I sometimes am asked about the kinds of subjects and characters I like to write about.
While I haven’t necessarily set out to do so—not consciously, anyway—it seems that, one way or another and more often than not, the underlying themes of both my fiction and non-fiction writing are rooted in certain needs central to the well-being of us all:
- the need to be seen, heard, and understood;
- the need to be respected and accepted without judgement;
- the need to love and be loved for who we are.
Pretty basic stuff.
As you’ve probably noticed, people aren’t always what they seem. We make assumptions and think we know who others are, then find we have a lot to learn—hopefully, anyway, assuming we have a capacity for self-reflection. Misperceptions come easily, and many are quick to judge. Age, race, size, gender, religion, occupation, education level, liberal/conservative, married/single, gay/straight—the labeled lenses through which we view ourselves and others go on and on.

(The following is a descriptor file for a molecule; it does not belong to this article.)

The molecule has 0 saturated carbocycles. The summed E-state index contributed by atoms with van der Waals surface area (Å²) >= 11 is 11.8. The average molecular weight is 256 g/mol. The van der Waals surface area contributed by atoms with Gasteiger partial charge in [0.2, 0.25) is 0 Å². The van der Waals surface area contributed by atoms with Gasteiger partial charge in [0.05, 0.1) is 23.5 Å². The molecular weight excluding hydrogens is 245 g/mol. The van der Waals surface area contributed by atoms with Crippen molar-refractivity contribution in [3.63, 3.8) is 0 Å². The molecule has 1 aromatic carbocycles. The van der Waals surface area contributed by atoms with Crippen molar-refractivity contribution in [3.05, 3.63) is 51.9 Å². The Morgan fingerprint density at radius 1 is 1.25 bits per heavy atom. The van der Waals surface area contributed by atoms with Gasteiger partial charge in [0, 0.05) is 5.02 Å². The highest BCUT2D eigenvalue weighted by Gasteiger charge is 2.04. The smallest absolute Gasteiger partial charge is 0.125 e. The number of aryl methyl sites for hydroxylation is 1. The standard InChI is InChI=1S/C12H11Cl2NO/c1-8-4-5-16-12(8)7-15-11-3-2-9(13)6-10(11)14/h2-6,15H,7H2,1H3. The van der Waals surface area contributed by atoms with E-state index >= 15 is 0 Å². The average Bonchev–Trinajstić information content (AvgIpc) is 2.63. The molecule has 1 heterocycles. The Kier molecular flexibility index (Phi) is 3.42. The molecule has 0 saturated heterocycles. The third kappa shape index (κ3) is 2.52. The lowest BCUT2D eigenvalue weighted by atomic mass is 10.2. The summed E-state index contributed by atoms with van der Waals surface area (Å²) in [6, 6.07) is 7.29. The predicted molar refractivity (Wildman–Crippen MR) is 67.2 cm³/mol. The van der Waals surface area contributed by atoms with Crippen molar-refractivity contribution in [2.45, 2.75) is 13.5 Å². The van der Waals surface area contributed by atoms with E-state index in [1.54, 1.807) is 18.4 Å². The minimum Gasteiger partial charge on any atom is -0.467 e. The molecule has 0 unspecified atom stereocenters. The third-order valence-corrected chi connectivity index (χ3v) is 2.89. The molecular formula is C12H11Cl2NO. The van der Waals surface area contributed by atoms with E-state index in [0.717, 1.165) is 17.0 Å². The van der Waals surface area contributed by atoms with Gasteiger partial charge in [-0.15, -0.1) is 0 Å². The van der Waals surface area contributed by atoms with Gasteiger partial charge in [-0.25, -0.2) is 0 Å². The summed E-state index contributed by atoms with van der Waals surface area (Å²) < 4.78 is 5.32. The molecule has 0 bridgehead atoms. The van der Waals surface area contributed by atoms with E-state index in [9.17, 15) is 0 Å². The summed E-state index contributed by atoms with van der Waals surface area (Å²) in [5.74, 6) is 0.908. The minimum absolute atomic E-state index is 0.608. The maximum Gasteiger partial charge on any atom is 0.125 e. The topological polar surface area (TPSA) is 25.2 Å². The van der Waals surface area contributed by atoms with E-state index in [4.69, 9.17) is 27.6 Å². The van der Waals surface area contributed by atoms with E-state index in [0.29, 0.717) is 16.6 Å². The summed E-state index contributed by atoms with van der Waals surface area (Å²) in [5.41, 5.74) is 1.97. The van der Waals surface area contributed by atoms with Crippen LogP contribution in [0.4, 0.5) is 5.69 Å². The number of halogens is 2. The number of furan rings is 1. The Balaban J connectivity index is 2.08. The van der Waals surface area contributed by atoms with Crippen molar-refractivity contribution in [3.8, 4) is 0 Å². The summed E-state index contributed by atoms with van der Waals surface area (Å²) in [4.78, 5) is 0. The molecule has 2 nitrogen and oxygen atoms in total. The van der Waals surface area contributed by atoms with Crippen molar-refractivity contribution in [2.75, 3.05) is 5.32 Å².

Maybe we try to deny we have our own pet prejudices, but they’re likely there, somewhere, tucked away in embarrassment or shame. Out of ignorance and fear, we needlessly, and often cruelly, separate ourselves and others into groups and categories, types of “we” and “they,” then look the other way. Continue reading